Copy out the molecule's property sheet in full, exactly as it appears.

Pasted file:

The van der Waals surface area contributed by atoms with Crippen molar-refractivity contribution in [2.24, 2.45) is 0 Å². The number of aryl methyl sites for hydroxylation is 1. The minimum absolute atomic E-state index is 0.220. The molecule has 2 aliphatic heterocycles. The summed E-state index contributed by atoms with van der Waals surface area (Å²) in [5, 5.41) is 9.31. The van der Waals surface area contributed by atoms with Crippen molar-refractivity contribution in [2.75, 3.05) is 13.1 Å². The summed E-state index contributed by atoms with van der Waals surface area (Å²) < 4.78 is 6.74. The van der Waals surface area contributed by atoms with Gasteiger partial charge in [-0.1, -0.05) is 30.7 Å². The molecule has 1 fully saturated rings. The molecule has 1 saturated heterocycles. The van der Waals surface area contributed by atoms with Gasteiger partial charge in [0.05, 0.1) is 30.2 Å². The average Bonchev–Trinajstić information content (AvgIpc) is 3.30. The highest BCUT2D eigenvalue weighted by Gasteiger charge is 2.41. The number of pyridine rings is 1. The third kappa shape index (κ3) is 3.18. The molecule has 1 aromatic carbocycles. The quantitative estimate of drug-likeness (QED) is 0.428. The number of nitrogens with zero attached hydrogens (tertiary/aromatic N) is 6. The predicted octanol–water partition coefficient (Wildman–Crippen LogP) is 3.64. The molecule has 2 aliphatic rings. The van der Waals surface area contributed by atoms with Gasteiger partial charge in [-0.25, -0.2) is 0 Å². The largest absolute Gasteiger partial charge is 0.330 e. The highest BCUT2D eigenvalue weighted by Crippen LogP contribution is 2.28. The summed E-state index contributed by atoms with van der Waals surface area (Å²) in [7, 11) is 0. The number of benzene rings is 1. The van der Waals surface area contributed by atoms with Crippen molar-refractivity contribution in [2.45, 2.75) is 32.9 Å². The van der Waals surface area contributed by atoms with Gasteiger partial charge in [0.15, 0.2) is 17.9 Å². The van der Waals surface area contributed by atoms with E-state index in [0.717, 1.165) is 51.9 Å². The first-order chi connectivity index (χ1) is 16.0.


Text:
The van der Waals surface area contributed by atoms with Crippen molar-refractivity contribution in [2.24, 2.45) is 0 Å². The number of aryl methyl sites for hydroxylation is 1. The minimum absolute atomic E-state index is 0.220. The molecule has 2 aliphatic heterocycles. The summed E-state index contributed by atoms with van der Waals surface area (Å²) in [5, 5.41) is 9.31. The van der Waals surface area contributed by atoms with Crippen molar-refractivity contribution in [2.75, 3.05) is 13.1 Å². The summed E-state index contributed by atoms with van der Waals surface area (Å²) < 4.78 is 6.74. The van der Waals surface area contributed by atoms with Gasteiger partial charge in [-0.1, -0.05) is 30.7 Å². The molecule has 1 fully saturated rings. The molecule has 1 saturated heterocycles. The van der Waals surface area contributed by atoms with Gasteiger partial charge in [0.05, 0.1) is 30.2 Å². The average Bonchev–Trinajstić information content (AvgIpc) is 3.30. The highest BCUT2D eigenvalue weighted by Gasteiger charge is 2.41. The number of pyridine rings is 1. The third kappa shape index (κ3) is 3.18. The molecule has 1 aromatic carbocycles. The quantitative estimate of drug-likeness (QED) is 0.428. The number of nitrogens with zero attached hydrogens (tertiary/aromatic N) is 6. The predicted octanol–water partition coefficient (Wildman–Crippen LogP) is 3.64. The molecule has 2 aliphatic rings. The van der Waals surface area contributed by atoms with Gasteiger partial charge in [-0.25, -0.2) is 0 Å². The largest absolute Gasteiger partial charge is 0.330 e. The highest BCUT2D eigenvalue weighted by Crippen LogP contribution is 2.28. The summed E-state index contributed by atoms with van der Waals surface area (Å²) in [7, 11) is 0. The number of benzene rings is 1. The van der Waals surface area contributed by atoms with Crippen molar-refractivity contribution in [2.45, 2.75) is 32.9 Å². The van der Waals surface area contributed by atoms with Gasteiger partial charge in [0.15, 0.2) is 17.9 Å². The van der Waals surface area contributed by atoms with E-state index in [0.717, 1.165) is 51.9 Å². The first-order chi connectivity index (χ1) is 16.0.